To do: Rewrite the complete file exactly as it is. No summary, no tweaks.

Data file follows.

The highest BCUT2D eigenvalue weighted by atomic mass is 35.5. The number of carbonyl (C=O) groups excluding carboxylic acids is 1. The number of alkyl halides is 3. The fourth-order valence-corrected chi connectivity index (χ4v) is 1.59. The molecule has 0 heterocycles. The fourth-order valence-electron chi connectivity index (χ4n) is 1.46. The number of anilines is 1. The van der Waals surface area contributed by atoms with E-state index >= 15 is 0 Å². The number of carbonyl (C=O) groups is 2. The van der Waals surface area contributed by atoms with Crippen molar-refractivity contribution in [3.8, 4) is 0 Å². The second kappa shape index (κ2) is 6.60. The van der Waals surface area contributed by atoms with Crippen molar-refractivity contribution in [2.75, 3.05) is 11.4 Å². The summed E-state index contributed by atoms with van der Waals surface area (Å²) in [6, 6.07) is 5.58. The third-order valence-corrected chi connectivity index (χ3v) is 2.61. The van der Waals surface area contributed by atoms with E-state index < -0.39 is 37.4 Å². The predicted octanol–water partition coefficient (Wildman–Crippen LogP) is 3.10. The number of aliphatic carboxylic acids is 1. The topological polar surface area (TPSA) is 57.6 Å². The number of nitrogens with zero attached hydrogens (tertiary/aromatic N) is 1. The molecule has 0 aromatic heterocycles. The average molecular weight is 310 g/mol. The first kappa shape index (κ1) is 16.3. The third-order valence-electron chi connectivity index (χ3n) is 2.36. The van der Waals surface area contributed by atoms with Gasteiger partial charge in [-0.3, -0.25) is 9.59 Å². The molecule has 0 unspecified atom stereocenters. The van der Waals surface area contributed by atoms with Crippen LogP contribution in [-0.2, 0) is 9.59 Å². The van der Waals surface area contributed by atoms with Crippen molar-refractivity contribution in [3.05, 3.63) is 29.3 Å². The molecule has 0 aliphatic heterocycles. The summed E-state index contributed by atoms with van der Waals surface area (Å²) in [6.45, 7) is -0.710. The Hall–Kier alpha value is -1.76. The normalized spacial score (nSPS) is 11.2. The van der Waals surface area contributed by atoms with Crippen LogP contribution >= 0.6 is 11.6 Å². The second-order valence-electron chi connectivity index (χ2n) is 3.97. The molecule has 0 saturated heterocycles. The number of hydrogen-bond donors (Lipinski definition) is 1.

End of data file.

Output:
The highest BCUT2D eigenvalue weighted by atomic mass is 35.5. The number of carbonyl (C=O) groups excluding carboxylic acids is 1. The number of alkyl halides is 3. The fourth-order valence-corrected chi connectivity index (χ4v) is 1.59. The molecule has 0 heterocycles. The fourth-order valence-electron chi connectivity index (χ4n) is 1.46. The number of anilines is 1. The van der Waals surface area contributed by atoms with E-state index >= 15 is 0 Å². The number of carbonyl (C=O) groups is 2. The van der Waals surface area contributed by atoms with Crippen molar-refractivity contribution in [3.8, 4) is 0 Å². The second kappa shape index (κ2) is 6.60. The van der Waals surface area contributed by atoms with Crippen molar-refractivity contribution in [2.75, 3.05) is 11.4 Å². The summed E-state index contributed by atoms with van der Waals surface area (Å²) in [6, 6.07) is 5.58. The third-order valence-corrected chi connectivity index (χ3v) is 2.61. The van der Waals surface area contributed by atoms with E-state index < -0.39 is 37.4 Å². The predicted octanol–water partition coefficient (Wildman–Crippen LogP) is 3.10. The number of aliphatic carboxylic acids is 1. The topological polar surface area (TPSA) is 57.6 Å². The number of nitrogens with zero attached hydrogens (tertiary/aromatic N) is 1. The molecule has 0 aromatic heterocycles. The average molecular weight is 310 g/mol. The first kappa shape index (κ1) is 16.3. The third-order valence-electron chi connectivity index (χ3n) is 2.36. The van der Waals surface area contributed by atoms with Gasteiger partial charge in [-0.3, -0.25) is 9.59 Å². The molecule has 0 unspecified atom stereocenters. The van der Waals surface area contributed by atoms with Crippen LogP contribution in [-0.2, 0) is 9.59 Å². The van der Waals surface area contributed by atoms with Crippen molar-refractivity contribution in [3.05, 3.63) is 29.3 Å². The molecule has 0 aliphatic heterocycles. The summed E-state index contributed by atoms with van der Waals surface area (Å²) in [6.45, 7) is -0.710. The Hall–Kier alpha value is -1.76. The normalized spacial score (nSPS) is 11.2. The van der Waals surface area contributed by atoms with Crippen LogP contribution >= 0.6 is 11.6 Å². The second-order valence-electron chi connectivity index (χ2n) is 3.97. The molecule has 0 saturated heterocycles. The number of hydrogen-bond donors (Lipinski definition) is 1.